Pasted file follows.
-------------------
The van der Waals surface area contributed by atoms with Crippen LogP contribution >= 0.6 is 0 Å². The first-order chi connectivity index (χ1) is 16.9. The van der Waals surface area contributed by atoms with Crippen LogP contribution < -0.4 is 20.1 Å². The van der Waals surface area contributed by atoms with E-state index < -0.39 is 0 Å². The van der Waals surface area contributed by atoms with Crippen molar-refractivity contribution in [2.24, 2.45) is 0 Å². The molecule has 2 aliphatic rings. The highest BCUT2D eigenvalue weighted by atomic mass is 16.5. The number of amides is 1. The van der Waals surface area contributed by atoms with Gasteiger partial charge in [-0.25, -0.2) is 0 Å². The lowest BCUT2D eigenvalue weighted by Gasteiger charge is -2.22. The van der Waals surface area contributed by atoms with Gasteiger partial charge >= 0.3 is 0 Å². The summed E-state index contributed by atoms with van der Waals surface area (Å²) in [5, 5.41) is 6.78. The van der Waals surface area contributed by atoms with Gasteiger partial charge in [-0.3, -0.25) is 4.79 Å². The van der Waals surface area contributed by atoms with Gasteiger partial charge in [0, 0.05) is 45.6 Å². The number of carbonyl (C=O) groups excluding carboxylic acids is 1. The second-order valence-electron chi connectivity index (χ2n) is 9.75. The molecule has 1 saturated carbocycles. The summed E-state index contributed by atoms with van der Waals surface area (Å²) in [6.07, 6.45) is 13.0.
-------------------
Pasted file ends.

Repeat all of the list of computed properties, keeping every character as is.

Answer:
The van der Waals surface area contributed by atoms with Crippen LogP contribution >= 0.6 is 0 Å². The first-order chi connectivity index (χ1) is 16.9. The van der Waals surface area contributed by atoms with Crippen LogP contribution < -0.4 is 20.1 Å². The van der Waals surface area contributed by atoms with E-state index < -0.39 is 0 Å². The van der Waals surface area contributed by atoms with Crippen molar-refractivity contribution in [2.24, 2.45) is 0 Å². The molecule has 2 aliphatic rings. The highest BCUT2D eigenvalue weighted by atomic mass is 16.5. The number of amides is 1. The van der Waals surface area contributed by atoms with Gasteiger partial charge in [-0.25, -0.2) is 0 Å². The lowest BCUT2D eigenvalue weighted by Gasteiger charge is -2.22. The van der Waals surface area contributed by atoms with Gasteiger partial charge >= 0.3 is 0 Å². The summed E-state index contributed by atoms with van der Waals surface area (Å²) in [5, 5.41) is 6.78. The van der Waals surface area contributed by atoms with Gasteiger partial charge in [-0.3, -0.25) is 4.79 Å². The van der Waals surface area contributed by atoms with Gasteiger partial charge in [0, 0.05) is 45.6 Å². The number of carbonyl (C=O) groups excluding carboxylic acids is 1. The second-order valence-electron chi connectivity index (χ2n) is 9.75. The molecule has 1 saturated carbocycles. The summed E-state index contributed by atoms with van der Waals surface area (Å²) in [6.07, 6.45) is 13.0.